- History is not about learning or memorizing facts from the past. It is about learning the connections between the present and the past.
- History does not have to be 'boring' if students are willing to open their minds and the teacher is willing to be flexible in his methods and adjust them as he goes along in response to his perceptions of class behavior.
- Students know a lot about how to shape a curriculum and a class. So even though the curriculum is already decided upon at the beginning of the semester, it can still be improved by asking the students to take part in the discussion about it.
- Young people are idealistic but they are also realistic about the world around them. A respectful history teacher will recognize this attribute, not assume that his students are 'innocent' or 'ignorant,' face the uncomfortable facts of national and world 'current events' squarely and honestly, and be willing to discuss them...
- ...because yesterday's current events are today's history, and today's current events shape tomorrow's history.
- Students are not afraid to speak their minds if they believe that the teacher respects what they have to say.
- It is sometimes difficult for restless students to listen to the opinion of someone else in the class, but if you remind them that that person has listened to them, they will understand the need to be reciprocal.
- Sometimes you might learn something in a class and not realize at the moment how 'relevant' it is to your life, but then later in life it might pop back into your mind and have some deeper, legitimate significance.
- Our History 110 class took up 2 ½ hours out of a 168 hour week. That's 1.4% of your time. But real education happens all day, every day, if you keep your mind open.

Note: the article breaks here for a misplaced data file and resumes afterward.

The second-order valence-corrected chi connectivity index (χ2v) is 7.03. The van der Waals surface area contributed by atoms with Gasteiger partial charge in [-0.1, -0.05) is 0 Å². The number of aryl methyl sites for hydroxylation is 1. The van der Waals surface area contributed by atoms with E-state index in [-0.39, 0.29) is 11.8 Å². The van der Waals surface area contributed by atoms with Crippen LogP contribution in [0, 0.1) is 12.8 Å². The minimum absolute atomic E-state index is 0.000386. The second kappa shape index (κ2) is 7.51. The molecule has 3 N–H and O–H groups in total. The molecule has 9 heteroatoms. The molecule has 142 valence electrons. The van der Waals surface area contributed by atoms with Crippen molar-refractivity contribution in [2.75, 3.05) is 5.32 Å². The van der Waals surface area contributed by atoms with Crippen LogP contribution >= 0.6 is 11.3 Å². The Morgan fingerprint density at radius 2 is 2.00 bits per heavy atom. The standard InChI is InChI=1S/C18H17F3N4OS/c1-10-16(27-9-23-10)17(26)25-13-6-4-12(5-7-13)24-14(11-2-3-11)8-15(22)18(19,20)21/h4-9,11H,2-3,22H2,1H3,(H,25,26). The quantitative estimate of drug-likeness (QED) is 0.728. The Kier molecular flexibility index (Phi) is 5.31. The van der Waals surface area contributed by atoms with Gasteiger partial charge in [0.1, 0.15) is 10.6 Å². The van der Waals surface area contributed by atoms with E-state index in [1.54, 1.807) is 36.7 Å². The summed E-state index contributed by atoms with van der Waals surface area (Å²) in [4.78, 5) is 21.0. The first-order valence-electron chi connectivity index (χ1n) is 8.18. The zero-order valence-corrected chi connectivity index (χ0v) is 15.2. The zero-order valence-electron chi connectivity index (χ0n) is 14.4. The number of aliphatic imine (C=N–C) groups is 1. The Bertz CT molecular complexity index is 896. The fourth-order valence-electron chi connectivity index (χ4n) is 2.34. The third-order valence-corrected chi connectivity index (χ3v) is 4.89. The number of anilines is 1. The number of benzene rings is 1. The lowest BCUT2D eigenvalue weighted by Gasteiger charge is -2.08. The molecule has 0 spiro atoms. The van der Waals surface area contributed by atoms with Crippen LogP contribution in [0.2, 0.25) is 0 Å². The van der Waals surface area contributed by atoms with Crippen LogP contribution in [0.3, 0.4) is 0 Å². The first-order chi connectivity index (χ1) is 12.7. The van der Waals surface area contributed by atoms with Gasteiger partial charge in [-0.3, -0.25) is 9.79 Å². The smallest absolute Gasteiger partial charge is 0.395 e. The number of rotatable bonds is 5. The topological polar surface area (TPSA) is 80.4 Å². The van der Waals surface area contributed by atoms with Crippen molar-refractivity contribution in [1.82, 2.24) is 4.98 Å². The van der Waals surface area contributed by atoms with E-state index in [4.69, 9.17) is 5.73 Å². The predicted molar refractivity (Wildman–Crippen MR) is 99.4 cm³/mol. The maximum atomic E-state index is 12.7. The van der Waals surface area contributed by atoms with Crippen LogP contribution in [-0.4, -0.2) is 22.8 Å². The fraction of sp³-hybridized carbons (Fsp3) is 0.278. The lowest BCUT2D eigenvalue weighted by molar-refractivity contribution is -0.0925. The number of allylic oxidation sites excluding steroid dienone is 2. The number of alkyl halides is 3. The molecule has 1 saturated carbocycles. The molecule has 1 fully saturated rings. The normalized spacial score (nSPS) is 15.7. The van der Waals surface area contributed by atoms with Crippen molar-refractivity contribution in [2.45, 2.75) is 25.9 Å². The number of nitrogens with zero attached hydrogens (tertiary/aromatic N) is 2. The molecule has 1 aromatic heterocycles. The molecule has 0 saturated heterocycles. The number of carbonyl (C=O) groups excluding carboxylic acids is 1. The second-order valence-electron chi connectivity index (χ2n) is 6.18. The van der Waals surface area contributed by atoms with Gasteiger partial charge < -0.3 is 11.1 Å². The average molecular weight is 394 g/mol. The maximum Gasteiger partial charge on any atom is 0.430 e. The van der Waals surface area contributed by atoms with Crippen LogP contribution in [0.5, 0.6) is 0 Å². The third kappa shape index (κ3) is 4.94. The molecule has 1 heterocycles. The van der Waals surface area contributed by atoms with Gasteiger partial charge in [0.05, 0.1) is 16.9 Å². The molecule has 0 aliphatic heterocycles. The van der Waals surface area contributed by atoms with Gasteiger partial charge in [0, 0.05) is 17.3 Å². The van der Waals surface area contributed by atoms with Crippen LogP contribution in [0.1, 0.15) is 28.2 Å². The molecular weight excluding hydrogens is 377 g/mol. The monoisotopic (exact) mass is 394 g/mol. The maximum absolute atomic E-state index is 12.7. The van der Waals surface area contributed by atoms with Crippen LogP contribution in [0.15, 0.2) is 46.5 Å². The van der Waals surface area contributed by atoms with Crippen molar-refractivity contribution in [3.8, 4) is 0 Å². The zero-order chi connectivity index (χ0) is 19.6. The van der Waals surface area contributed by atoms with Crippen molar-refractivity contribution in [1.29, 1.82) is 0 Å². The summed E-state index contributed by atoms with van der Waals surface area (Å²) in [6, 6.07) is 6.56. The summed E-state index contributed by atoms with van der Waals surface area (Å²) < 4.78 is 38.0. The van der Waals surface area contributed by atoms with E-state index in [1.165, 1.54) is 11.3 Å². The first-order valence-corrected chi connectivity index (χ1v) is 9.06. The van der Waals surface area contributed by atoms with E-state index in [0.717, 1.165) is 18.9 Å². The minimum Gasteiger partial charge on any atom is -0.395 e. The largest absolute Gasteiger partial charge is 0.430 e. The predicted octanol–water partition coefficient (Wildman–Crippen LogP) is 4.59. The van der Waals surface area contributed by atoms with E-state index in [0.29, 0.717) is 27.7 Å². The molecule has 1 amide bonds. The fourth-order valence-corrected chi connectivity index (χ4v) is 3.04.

- Finally: Historical facts are important, but learning how to learn is more important.
On the first day of classes at Montclair State University, I always ask my predominantly freshman and sophomore General Education undergraduates about "the rest of their lives" outside of my particular course -- in other words, the 98.5% of the time that I do not see them.
I emphasize these percentages because, I tell the students, it's important to put things in perspective. Of course being in college is important, especially when you want to graduate and embark upon a respectable career; and furthermore, when you are the first person in your family to attend college, alot of people are counting upon you to succeed.
Speaking of "succeeding," all you had to do in order to tell this was midterm week was walk around campus or sit in Cafe Diem and eavesdrop on students' conversations about how hard it was to tell "what he/she [the professor] wanted," and "how noisy my roommate was so I couldn't study," and "how late I was at the library last night," and "how many questions I left blank," and "what other people got on the test..."
Yesterday was midterm day in Prof. Baldwin's class. I sat at my desk at the front of the room, pretending to read a book but actually looking out over the 40 young people scribbling away, tearing sheets out of notebooks, coughing, clearing their throats, drinking Red Bull, eating health bars, and scribbling some more, and my mind wandered back to that survey on the first day of the semester seven brief weeks ago.